And that brings us to the point, which George alluded to above: Multi-kulti doesn’t work. Likes will align and vie for power. Any such situation like America’s melting pot or Europe (with Muslim immigration) is doomed to conflict and polarization.

    This, of course, is exploited by the political class to everyone’s detriment but theirs. Perhaps it is better to live in a country where the elite have secured a large degree of homogeneity.

  6. Jane Tzilvelis says

    Everyone commenting:

    1. Nike Corporation has joined hands with a rap artist. Nike will produce 666 pairs of Satan’s shoes. A pentagram will be on the front of the each shoe. The bottom of each shoe will have 1 cc of human blood in it. The shoes will be sold for $1000. The black rap artist involved in the contractual agreement with Nike bends over in his video and Satan does you know what. Just research Nike Satan Shoes and the black rap artist.

    2. Two black teens hijacked an Uber driver’s car. They sped down the block with the driver hanging in the door. They crashed the car and the driver was killed because of their actions. According to the news, one of the girls complained her cell phone was left in the car when the police arrested her. She was “concerned” about her cell phone and cared not that her actions killed a 66 year old Middle Eastern man.

    3. Read about this poor white man.

    3. Corruption rules the churches, schools, universities. Marriage is a “thing of the past,” and God’s creation of a man and woman is mocked. We have a satanic government snd news media. Abortions are rampant, and lying snd cheating is accepted. The Empire is eating itself alive. Spit on Satan. Bless yourself. Say your prayers. Avoid evil churches. Read your Bible. Time is short.

  7. We are a violent country. We are a violent society. Forget race, religion and politics. Start with that.

    • “We are a violent country. We are a violent society. Forget race, religion and politics. Start with that.”

      We’re actually not, if you subtract the crime by blacks and illegals, both of which are directly the result of Democrats and not “society” as a whole.

      • Well, it wasn’t blacks and illegals who massacred thousands of Native
        Americans. And it was white boys in those gowns and conical hats that lynched blacks as late as the 1950s. Then there were the Irish gangs of NYC, the Italian mafia, the Russian mob, who were all white and had few illegals among them. Etc.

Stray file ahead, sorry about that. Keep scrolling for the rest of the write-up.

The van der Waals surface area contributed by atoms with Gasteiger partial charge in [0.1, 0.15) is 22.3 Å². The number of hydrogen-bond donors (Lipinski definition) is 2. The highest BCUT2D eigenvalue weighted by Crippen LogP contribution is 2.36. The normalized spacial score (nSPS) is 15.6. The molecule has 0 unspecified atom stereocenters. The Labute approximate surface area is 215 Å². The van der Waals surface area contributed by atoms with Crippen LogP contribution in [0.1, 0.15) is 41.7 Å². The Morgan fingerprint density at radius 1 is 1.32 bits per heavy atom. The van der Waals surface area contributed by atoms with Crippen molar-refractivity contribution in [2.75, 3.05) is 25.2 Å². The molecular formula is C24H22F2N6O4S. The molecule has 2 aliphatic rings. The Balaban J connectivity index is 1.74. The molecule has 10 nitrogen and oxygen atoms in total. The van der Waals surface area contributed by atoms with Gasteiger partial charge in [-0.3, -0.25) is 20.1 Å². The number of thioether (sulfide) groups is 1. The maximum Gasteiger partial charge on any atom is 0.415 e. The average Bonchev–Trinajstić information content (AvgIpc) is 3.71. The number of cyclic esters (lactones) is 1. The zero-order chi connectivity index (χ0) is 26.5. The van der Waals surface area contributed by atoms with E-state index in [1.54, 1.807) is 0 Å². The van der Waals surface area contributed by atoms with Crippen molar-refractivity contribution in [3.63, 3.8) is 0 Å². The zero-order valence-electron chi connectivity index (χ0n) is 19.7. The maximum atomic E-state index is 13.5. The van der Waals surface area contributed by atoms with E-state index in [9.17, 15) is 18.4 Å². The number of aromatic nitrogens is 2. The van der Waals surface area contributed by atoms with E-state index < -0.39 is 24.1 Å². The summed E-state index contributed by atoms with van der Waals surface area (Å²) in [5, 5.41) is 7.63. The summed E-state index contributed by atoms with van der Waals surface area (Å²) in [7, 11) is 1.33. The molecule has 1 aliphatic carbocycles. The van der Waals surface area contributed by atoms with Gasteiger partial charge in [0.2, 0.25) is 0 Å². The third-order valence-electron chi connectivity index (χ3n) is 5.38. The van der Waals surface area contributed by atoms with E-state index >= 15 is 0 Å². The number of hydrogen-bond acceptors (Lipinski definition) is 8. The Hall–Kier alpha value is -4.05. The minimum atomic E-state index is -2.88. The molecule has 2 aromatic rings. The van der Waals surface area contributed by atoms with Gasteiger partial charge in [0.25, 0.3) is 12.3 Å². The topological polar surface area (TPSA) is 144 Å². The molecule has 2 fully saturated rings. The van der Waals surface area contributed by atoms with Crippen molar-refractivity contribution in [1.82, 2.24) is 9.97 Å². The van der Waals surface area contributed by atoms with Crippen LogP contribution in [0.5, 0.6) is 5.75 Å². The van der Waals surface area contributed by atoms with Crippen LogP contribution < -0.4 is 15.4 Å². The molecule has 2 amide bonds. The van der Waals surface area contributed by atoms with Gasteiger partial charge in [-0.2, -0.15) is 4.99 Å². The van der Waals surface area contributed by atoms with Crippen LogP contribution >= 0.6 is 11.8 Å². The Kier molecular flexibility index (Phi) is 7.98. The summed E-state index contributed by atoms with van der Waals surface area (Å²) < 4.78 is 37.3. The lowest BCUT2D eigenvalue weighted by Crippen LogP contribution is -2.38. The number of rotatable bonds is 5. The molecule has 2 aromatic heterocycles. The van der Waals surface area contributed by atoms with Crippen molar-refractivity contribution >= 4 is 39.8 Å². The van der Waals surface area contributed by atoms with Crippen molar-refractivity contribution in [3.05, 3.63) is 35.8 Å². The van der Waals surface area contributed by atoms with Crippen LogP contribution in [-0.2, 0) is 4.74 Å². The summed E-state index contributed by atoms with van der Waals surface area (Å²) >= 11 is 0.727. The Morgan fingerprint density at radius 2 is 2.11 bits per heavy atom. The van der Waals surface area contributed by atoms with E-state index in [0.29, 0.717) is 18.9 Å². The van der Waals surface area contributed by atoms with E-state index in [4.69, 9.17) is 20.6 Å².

• Gail Sheppard says

          Define illegals.

        • Michelle says

          The Natives truly massacred each other before the “whites arrived” (after St. Brendan the Navigator, the Vikings, the Chinese, etc. arrived).

          South Africans are killing “whites” in purposefully unreported raids right now.
          Have you heard of the UK grooming gangs, where thousands of white girls were repeatedly gang raped, unreported because they are white?

          The Celts (France, Spain, N. Italy, etc.) burned widows and children settee-style on funeral pyres when husbands/fathers died. IMO, witch hunts / burning women were a recurrence of this as Orthodoxy fell.
          Concurrently, ritual cannibalism was a common bonding practice among Natives in the NE. Lest we mention life in Mexico.

          We are violent because of the Fall. If anything, things are getting “better” (though I am not sure for how long). It has nothing to do with race.

          • George Michalopulos says

            Yannaro, what you say is correct. However it’s totally out of context. For that context, please read Michelle’s comment.

  8. Μολων Λαβε says

    So, I was born in Libya on a US Air Force base. Both my parents are Greek, or should I say Hellenic?
    I am an American citizen (AA) since birth. By race I am Hellenic. By birthplace I can also be considered African-American (not AA). Does being born on a US Air Force base make me an American by proxy ? How about Hellenic-African-American ? do I get any special benefits ? any preferential entitlements ?

    None of the above. It all depends on how you look to others rather than how you feel.
    (Today, I feel Italian lets have some calzone! Tomorrow I will feel Chinese, lets have dim sum….after all – you are what you eat 🙂 )